Attention Checks

Protecting Data Quality: The Importance of Attention Checks in Survey Research

Your survey can only be successful if you take the necessary measures to ensure the integrity and reliability of your collected data. One such measure is the addition of quality checks to your survey. Quality checks are essential safeguards that shield your survey from bad actors and careless respondents, both of which pose a serious threat to your data quality. This article focuses specifically on attention checks which, when used alongside qualification checks, ensure high data quality in survey research.

Did you know? Studies suggest that 10-20% of respondents fail attention checks under normal survey conditions, whereas 20-30% of respondents fail these checks in highly-incentivized survey environments. This suggests that the same percentage of responses are likely to be discarded during data-analysis due to the absence of attention checks.

Importance of Attention Checks in Survey Research

Attention checks, also known as “validity” or “trap” questions, are designed to assess whether respondents are actually paying attention to your survey questions rather than responding haphazardly. They help you to filter out respondents who speed through the survey or provide random answers, whether this be for personal gain or simply because the participant is not attentive. Answers provided by such careless respondents could negatively impact your data integrity.

Take the following scenario:

You are conducting a survey to investigate the potential interest in a new product you’d like to add to your business catalog before your next busy season. You want to survey 500 respondents. Due to the large number of responses needed in a short amount of time, you decide to incentivize participation: Each respondent will get a 10% discount code to spend at your online store.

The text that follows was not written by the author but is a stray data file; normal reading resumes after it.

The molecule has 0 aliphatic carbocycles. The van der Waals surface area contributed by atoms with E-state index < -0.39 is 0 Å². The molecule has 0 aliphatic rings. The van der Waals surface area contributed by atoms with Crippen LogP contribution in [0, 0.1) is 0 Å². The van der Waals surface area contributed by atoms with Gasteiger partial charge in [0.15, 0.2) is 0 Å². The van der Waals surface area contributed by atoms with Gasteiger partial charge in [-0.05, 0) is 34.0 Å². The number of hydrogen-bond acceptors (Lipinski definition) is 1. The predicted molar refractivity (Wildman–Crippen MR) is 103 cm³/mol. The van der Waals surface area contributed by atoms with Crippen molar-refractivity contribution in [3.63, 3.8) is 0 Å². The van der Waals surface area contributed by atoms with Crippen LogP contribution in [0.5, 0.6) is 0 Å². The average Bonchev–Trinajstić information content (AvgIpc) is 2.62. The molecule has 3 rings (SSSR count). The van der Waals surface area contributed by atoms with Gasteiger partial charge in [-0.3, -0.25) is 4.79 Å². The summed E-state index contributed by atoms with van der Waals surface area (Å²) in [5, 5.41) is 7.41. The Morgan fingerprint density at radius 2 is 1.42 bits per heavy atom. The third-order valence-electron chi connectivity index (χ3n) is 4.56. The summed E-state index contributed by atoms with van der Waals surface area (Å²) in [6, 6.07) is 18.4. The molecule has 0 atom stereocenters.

Because of the desirability of your incentive, you quickly find 500 willing respondents through an online survey panel. Unfortunately, you quickly realize that not all of these participants have good intentions – many of them are merely looking to get access to your discount code as quickly as possible, without attentively reading through and answering your questions. Of course, this poses a massive threat to your data integrity. Ideally, you would only collect responses from individuals who spend the time and energy to carefully read through your survey and answer it truthfully, to the best of their abilities. In other words, you only want the responses of those who are actually paying attention to your survey, and disregard those who merely speed through it to get to the reward.

Attention checks to the rescue…

Different Types of Attention Checks

We’ll be focusing on four types of attention checks: Red Herring Questions, YEA-Saying Counters, Sand traps, and Manipulation Checks. It’s important to remember that these attention checks are most successful in filtering out careless respondents when used together, scattered randomly throughout your survey.

1. Red Herring (“Trap”) Questions

Red Herring questions (also referred to as “trap” questions) are designed to filter out respondents who rush through a survey without properly reading a question, by asking respondents to select the fairly obvious answer. 


Pose the following question and provide the answer options that follow: